1920s Rehab - Remove or Keep Planking Under Drywall

13 Replies

Hey BP friends,

I'm rehabbing a 1920s house in San Antonio, Texas, that has shiplap planking covered by vinyl siding on the exterior and shiplap covered by drywall on the interior walls and ceiling.

My family and I are demoing the house and have already removed the interior drywall and trim, but... what about the planking?

Should I remove all the shiplap planking from all interior walls/ceilings and replace it with drywall?...Or would you recommend keeping the interior shiplap planking and putting new drywall over it?


A. The foundation is pier and beam

B. The house will need all new electrical, plumbing, HVAC, trim/casings

C. The house will need exterior wall insulation

D. Most of the old shiplap planking is splitting as we remove it, so it isn't even salvageable

E. Would the interior planking help at all with insulation since the house is so old??

My thoughts are rather than take all the planking off, we could remove the bottom few planks in order to facilitate all new electrical and plumbing replacement. After these trades are done, I can install new planking at the bottom and use blow-in insulation to fill the wall stud cavities. What do you think?

Thanks for all your advice!

@Kevin Castaneda

From the pictures, I cannot tell of the planks are shiplapped or tongue-and-grouve.  Here they would be the latter.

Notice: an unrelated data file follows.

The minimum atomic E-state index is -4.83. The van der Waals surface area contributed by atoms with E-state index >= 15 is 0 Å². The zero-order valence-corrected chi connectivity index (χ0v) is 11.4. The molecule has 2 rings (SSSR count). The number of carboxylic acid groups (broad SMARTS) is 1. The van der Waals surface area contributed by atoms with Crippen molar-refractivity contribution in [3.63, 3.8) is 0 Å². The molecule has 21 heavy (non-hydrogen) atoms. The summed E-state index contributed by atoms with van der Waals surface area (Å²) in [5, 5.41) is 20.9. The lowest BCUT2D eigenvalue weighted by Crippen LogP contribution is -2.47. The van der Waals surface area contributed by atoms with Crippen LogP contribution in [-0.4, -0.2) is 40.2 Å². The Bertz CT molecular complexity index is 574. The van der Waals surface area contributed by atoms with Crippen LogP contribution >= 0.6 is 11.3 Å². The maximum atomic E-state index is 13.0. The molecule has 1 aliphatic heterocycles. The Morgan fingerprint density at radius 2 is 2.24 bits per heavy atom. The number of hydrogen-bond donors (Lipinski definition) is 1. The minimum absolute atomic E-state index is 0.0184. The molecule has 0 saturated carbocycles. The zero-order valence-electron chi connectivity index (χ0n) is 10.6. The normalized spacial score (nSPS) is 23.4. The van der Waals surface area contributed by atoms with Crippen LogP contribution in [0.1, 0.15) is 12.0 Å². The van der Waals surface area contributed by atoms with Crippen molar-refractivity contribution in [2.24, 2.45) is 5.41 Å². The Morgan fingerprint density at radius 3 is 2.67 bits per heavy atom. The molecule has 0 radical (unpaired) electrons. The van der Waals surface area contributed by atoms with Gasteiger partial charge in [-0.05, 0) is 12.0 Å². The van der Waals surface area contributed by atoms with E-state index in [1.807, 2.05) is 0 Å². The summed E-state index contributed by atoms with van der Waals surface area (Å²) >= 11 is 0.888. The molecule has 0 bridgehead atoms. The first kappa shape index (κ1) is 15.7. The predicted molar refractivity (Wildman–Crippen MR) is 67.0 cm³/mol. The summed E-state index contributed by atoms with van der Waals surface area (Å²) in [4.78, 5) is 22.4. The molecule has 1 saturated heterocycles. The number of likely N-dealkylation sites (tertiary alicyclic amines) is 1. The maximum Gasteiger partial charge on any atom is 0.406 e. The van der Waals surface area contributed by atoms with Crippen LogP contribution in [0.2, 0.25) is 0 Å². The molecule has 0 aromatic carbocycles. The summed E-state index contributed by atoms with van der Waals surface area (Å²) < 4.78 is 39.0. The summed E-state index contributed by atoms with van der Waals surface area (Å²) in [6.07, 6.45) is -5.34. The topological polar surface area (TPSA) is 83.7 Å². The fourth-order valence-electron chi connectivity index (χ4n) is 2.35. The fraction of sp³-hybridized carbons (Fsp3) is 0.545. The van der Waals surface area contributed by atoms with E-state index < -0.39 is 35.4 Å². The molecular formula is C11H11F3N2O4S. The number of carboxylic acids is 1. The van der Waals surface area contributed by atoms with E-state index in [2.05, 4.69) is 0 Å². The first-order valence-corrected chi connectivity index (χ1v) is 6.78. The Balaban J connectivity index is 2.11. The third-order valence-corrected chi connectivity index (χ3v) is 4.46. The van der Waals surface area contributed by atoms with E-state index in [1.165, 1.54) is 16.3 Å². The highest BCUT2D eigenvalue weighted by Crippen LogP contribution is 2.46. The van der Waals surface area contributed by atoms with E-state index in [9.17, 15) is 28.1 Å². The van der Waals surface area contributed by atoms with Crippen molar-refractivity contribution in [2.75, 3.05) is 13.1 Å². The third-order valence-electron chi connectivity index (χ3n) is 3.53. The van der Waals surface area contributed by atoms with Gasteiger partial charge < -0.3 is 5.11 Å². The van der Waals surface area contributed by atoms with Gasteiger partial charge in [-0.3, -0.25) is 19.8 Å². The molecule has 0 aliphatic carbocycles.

Those planks have little insulation value themselves (my reference chart indicates the R-value of wood ranges from 1.2 to about 2.5 per inch depending on the type of wood and how dry it is), but they will help hold blown insulation in the wall cavities and you will not have to apply screening or patch drywall (or even plug the holes you will drill in the planks).  On the ceilings and interior walls it will help with sound deadening (a little).   I wouldn't bother removing them unless they are rotten.   If you need to pop a few to run electrical or plumbing that's not a big deal- but you will need to cut the laps or tongues off both sides of the planks you remove to have the best chance of not splitting them.   

If the house has not been previously insulated - it wasn't when built - I would blow-in either dense packed cellulose or rock wool, then hang sheetrock.  In your climate, I would probably use faced polyisocyanurate on the the external side of the wall assembly.

Plan sounds reasonable ... the more insulation the better whether you live someplace hot or cold as it keeps the heat on the correct side of the wall.

Sounds like a lot of fuss for insulating. That said, everything, even still air, has an R value. I don’t know what your overall design is like but I suspect paying for blown in vs. batts probably isn’t worth it for more than a small area.... and if you can make that small area an interior wall that doesn’t need insulation anyway, even better. If it fits, expose the shiplap on one wall and make it a feature. But don’t do it without appropriate (~3x) return.